By Mark Ellis –
In a textbook aimed at teaching ethics and law to high school students, the Chinese Communist Party (CCP) changed John 8, egregiously altering the meaning of a famous scene demonstrating the mercy of Jesus Christ.
Instead of Jesus saving the adulterous woman from being stoned to death — the CCP’s version has Christ killing the woman himself, while calling himself a “sinner.”
The textbook was published by the government-run University of Electronic Science and Technology Press, according to Aleteia.
In the CCP account, Jesus forgave the sins of a woman who committed adultery. The crowd wanted to stone the woman to death as per the law. But Jesus said, ‘Let the one who has never sinned throw the first stone.’ Hearing this, they slipped away one by one.
Then the biblical narrative changes dramatically.
When the crowd disappeared, Jesus stoned the sinner to death himself saying, “I too am a sinner. But if the law could only be executed by men without blemish, the law would be dead.”
This is the traditional biblical account of John 8:3-11:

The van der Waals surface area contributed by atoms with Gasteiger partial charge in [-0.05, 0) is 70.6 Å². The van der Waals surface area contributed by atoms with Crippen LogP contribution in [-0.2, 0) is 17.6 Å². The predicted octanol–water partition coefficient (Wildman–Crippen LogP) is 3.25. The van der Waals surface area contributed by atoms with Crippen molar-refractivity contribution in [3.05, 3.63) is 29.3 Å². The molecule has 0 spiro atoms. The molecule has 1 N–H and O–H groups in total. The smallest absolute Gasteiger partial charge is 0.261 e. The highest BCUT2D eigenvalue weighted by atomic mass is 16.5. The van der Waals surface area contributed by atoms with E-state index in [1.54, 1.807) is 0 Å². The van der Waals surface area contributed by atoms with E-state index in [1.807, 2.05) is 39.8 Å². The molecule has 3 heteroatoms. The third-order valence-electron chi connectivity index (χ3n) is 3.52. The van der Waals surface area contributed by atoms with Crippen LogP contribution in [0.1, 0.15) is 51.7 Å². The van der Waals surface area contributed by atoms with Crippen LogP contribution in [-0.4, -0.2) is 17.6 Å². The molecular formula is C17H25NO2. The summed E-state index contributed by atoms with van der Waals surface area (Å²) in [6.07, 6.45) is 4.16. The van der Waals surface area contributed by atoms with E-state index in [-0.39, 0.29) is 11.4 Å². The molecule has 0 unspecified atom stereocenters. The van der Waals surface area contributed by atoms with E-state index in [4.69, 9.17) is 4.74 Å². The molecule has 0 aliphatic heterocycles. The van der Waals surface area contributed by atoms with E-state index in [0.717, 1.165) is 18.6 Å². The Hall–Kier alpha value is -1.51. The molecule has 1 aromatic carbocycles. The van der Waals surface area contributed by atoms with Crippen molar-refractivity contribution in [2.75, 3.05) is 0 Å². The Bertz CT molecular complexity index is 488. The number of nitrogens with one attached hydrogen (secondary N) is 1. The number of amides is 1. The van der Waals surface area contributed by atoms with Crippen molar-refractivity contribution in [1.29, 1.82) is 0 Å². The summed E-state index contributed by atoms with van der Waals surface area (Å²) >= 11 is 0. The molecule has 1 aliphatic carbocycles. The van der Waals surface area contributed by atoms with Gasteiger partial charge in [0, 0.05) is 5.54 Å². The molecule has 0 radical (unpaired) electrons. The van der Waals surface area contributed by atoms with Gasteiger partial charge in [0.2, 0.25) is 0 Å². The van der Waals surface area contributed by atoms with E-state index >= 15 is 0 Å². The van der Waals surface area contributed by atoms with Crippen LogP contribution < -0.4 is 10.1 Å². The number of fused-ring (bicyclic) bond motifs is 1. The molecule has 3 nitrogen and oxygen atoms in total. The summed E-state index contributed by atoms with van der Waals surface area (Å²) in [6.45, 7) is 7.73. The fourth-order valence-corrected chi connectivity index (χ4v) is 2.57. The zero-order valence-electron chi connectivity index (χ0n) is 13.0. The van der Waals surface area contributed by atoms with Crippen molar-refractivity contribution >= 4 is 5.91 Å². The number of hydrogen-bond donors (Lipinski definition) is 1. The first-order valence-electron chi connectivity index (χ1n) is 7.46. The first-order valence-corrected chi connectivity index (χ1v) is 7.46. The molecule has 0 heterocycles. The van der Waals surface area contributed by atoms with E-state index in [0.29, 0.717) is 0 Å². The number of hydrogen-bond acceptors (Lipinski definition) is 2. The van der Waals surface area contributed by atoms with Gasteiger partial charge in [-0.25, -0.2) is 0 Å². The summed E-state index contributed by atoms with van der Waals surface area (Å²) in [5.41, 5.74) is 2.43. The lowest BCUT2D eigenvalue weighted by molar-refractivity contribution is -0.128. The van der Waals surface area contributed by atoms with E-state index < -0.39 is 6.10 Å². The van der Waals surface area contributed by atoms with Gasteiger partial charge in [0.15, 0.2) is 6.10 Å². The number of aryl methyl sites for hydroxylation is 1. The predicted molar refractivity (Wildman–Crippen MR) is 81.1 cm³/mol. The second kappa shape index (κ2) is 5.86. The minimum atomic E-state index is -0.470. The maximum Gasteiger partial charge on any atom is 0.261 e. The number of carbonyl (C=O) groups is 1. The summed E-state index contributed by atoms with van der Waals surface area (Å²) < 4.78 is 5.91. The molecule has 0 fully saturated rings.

The teachers of the law and the Pharisees brought in a woman caught in adultery. They made her stand before the group and said to Jesus, “Teacher, this woman was caught in the act of adultery. In the Law Moses commanded us to stone such women. Now what do you say?” They were using this question as a trap, in order to have a basis for accusing him.
But Jesus bent down and started to write on the ground with his finger. When they kept on questioning him, he straightened up and said to them, “Let any one of you who is without sin be the first to throw a stone at her.” Again he stooped down and wrote on the ground.
At this, those who heard began to go away one at a time, the older ones first, until only Jesus was left, with the woman still standing there. Jesus straightened up and asked her, “Woman, where are they? Has no one condemned you?”
“No one, sir,” she said.
“Then neither do I condemn you,” Jesus declared. “Go now and leave your life of sin.”
The alteration of Scripture fits a pattern of offenses by the CCP against the church. In a previous affront in 2019, churches in the Henan province of China were forced to replace displays of the Ten Commandments with quotes from President Xi Jinping.
China’s campaign to put a Chinese government stamp on religion originated in a speech by Xi at the National Religious Work Conference in April 2016. At the time, Xi stated that in order to “actively guide the adaptation of religions to socialist society, an important task is supporting China’s religions’ persistence in the direction of sinicization.”